SecretHub Best Practices

The Best Practices on this page give you a head-start in using SecretHub efficiently and securely.

Repository Structure

Using SecretHub effectively for bigger projects begins with a solid repository structure. This can seem daunting at first, but if you apply a few basic principles, you can easily keep things organized:

  • Use a repository for each project. A project is defined as a logically separated part of your infrastructure. For example, if you have multiple products, each of them probably deserves their own repository.
  • Use directories to create structure within repositories.
  • Use the desired access control as a guidance for creating directories. For example, if you want different access rules for you production and development environment, you can create a directory dev/ and prod/ in the root of the repository.
  • Combine all secrets for a service in a single directory. For example, all secrets for your api-server go into a single directory.
  • Try to not to nest directories deeper than 3 levels, so this would be the maximum org/repo/dir1/dir2/dir3/secret. This is not enforced by SecretHub, so if you have a good reason, feel free deviate from this.
  • If you use a system that does not support having different credentials for each service that needs access to it, place the secrets in a directory named shared/. In this directory, create a subdirectory for each of these systems. For an example, see the next section.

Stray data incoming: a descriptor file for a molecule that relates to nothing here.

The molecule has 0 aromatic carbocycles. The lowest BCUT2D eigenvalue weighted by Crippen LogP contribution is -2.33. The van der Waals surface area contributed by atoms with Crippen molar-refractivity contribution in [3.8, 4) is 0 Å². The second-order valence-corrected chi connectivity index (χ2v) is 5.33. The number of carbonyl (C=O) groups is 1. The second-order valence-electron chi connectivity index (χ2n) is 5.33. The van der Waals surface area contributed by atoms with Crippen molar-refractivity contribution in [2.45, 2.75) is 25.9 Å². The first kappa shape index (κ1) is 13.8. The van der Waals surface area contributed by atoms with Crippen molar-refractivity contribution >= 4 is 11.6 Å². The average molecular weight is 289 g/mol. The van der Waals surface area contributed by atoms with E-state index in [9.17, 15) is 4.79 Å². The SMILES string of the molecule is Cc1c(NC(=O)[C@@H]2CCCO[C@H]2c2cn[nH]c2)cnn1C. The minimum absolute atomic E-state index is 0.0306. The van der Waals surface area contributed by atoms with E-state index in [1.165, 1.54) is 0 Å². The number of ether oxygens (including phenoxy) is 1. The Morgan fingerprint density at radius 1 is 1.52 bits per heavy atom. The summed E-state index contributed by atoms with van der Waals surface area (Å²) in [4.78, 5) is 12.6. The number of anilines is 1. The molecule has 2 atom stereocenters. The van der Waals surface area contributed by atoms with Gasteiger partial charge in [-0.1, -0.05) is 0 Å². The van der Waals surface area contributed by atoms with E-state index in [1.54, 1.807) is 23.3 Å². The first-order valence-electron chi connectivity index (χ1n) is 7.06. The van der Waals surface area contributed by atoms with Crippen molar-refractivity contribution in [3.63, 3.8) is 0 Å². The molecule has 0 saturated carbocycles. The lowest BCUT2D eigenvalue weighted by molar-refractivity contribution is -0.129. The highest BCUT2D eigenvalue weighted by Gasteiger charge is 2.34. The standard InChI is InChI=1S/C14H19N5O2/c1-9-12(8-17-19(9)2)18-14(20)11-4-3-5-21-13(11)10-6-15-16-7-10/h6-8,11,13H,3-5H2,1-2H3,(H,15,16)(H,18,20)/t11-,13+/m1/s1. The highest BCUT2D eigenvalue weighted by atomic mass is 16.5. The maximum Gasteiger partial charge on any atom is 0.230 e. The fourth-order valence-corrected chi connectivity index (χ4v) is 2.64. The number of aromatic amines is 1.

We applied these guidelines on the SecretHub organization ACME that has several products, for which one of them the repository structure is shown below:

├── productivity-tool/
│   ├── dev/
│   │   ├── api-server/
│   │   │   ├── analytics-key
│   │   │   ├── db-username
│   │   │   └── db-password
│   │   ├── invoice-sender/
│   │   |   └── sendgrid-token
│   │   └── shared/
│   │       └── legacy-billing-system/
│   │            ├── username
│   │            └── password
│   └── prod/
│       ├── api-server/
│       │   ├── analytics-key
│       │   ├── db-username
│       │   └── db-password
│       ├── invoice-sender/
│       |   └── sendgrid-token
│       └── shared/
│           └── legacy-billing-system/
│                ├── username
│                └── password
└── spin-off-project/
    └── ...

ACME has a productivity-tool that has prod and a dev environment. They run two services: an API server and a serverless job that sends invoices. Both of them have a set of unique secrets. However, they also need access to the legacy-billing-system. This system only supports 1 username and password. Therefore these credentials are placed in the shared/ directory.

The service account used for the API server on prod has access rules that provides access to two directories:



You have quite some freedom in choosing names for secrets and directories: they each can be up to 32 characters long and contain letters, numbers, dashes, underscores and dots.

To keep things consistent, we do have some recommendations: